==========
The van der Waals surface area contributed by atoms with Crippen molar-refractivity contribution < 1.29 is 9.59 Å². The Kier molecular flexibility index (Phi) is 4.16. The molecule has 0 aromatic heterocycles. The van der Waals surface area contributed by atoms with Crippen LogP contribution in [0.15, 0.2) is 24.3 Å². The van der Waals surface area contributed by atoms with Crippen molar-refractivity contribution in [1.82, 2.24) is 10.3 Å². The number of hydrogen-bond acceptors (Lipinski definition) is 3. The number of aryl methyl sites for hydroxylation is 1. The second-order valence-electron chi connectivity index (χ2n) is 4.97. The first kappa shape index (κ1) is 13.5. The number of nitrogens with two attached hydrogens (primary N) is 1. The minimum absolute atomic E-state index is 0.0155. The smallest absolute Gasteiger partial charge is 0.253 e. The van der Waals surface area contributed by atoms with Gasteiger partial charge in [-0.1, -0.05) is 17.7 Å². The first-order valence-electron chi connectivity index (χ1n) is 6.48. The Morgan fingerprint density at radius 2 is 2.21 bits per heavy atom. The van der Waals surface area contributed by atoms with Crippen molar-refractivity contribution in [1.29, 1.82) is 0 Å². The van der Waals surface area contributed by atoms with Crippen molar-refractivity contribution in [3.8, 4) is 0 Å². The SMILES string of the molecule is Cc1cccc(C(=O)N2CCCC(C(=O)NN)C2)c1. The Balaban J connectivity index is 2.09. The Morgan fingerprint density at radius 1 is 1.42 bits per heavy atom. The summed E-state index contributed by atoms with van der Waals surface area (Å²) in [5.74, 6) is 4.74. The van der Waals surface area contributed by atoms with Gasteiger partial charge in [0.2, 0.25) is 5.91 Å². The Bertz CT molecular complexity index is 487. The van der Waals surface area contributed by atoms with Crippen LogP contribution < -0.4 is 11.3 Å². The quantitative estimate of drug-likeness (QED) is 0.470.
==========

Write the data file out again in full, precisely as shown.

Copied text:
The van der Waals surface area contributed by atoms with Crippen molar-refractivity contribution < 1.29 is 9.59 Å². The Kier molecular flexibility index (Phi) is 4.16. The molecule has 0 aromatic heterocycles. The van der Waals surface area contributed by atoms with Crippen LogP contribution in [0.15, 0.2) is 24.3 Å². The van der Waals surface area contributed by atoms with Crippen molar-refractivity contribution in [1.82, 2.24) is 10.3 Å². The number of hydrogen-bond acceptors (Lipinski definition) is 3. The number of aryl methyl sites for hydroxylation is 1. The second-order valence-electron chi connectivity index (χ2n) is 4.97. The first kappa shape index (κ1) is 13.5. The number of nitrogens with two attached hydrogens (primary N) is 1. The minimum absolute atomic E-state index is 0.0155. The smallest absolute Gasteiger partial charge is 0.253 e. The van der Waals surface area contributed by atoms with Gasteiger partial charge in [-0.1, -0.05) is 17.7 Å². The first-order valence-electron chi connectivity index (χ1n) is 6.48. The Morgan fingerprint density at radius 2 is 2.21 bits per heavy atom. The van der Waals surface area contributed by atoms with Crippen molar-refractivity contribution in [1.29, 1.82) is 0 Å². The van der Waals surface area contributed by atoms with Crippen molar-refractivity contribution in [3.8, 4) is 0 Å². The SMILES string of the molecule is Cc1cccc(C(=O)N2CCCC(C(=O)NN)C2)c1. The Balaban J connectivity index is 2.09. The Morgan fingerprint density at radius 1 is 1.42 bits per heavy atom. The summed E-state index contributed by atoms with van der Waals surface area (Å²) in [5.74, 6) is 4.74. The van der Waals surface area contributed by atoms with Gasteiger partial charge in [0.2, 0.25) is 5.91 Å². The Bertz CT molecular complexity index is 487. The van der Waals surface area contributed by atoms with Crippen LogP contribution < -0.4 is 11.3 Å². The quantitative estimate of drug-likeness (QED) is 0.470.